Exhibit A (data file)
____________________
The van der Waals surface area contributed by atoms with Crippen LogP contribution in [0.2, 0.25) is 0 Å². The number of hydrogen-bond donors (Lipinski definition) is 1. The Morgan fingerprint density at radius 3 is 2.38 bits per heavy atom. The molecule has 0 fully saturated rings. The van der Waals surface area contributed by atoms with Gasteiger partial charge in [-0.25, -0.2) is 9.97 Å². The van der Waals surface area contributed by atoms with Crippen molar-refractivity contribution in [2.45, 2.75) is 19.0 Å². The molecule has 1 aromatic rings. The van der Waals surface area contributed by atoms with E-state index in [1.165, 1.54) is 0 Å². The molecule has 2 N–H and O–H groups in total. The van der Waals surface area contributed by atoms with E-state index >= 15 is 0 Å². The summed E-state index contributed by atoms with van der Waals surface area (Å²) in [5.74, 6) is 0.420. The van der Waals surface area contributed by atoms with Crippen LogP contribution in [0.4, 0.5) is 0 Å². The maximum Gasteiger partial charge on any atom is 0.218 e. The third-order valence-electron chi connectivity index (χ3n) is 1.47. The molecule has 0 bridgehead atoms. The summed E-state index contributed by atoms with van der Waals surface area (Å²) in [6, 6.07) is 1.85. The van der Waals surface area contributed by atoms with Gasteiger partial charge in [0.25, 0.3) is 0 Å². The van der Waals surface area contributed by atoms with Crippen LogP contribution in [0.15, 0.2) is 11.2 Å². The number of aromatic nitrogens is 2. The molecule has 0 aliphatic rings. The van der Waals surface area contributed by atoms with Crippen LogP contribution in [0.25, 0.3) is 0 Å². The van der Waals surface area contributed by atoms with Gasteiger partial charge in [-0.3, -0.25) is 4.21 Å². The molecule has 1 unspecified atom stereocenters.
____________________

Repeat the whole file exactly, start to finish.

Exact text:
The van der Waals surface area contributed by atoms with Crippen LogP contribution in [0.2, 0.25) is 0 Å². The number of hydrogen-bond donors (Lipinski definition) is 1. The Morgan fingerprint density at radius 3 is 2.38 bits per heavy atom. The molecule has 0 fully saturated rings. The van der Waals surface area contributed by atoms with Gasteiger partial charge in [-0.25, -0.2) is 9.97 Å². The van der Waals surface area contributed by atoms with Crippen molar-refractivity contribution in [2.45, 2.75) is 19.0 Å². The molecule has 1 aromatic rings. The van der Waals surface area contributed by atoms with E-state index in [1.165, 1.54) is 0 Å². The molecule has 2 N–H and O–H groups in total. The van der Waals surface area contributed by atoms with E-state index >= 15 is 0 Å². The summed E-state index contributed by atoms with van der Waals surface area (Å²) in [5.74, 6) is 0.420. The van der Waals surface area contributed by atoms with Crippen LogP contribution in [0.4, 0.5) is 0 Å². The maximum Gasteiger partial charge on any atom is 0.218 e. The third-order valence-electron chi connectivity index (χ3n) is 1.47. The molecule has 0 bridgehead atoms. The summed E-state index contributed by atoms with van der Waals surface area (Å²) in [6, 6.07) is 1.85. The van der Waals surface area contributed by atoms with Gasteiger partial charge in [0.25, 0.3) is 0 Å². The van der Waals surface area contributed by atoms with Crippen LogP contribution in [0.15, 0.2) is 11.2 Å². The number of aromatic nitrogens is 2. The molecule has 0 aliphatic rings. The van der Waals surface area contributed by atoms with Crippen LogP contribution in [0.25, 0.3) is 0 Å². The van der Waals surface area contributed by atoms with Gasteiger partial charge in [-0.3, -0.25) is 4.21 Å². The molecule has 1 unspecified atom stereocenters.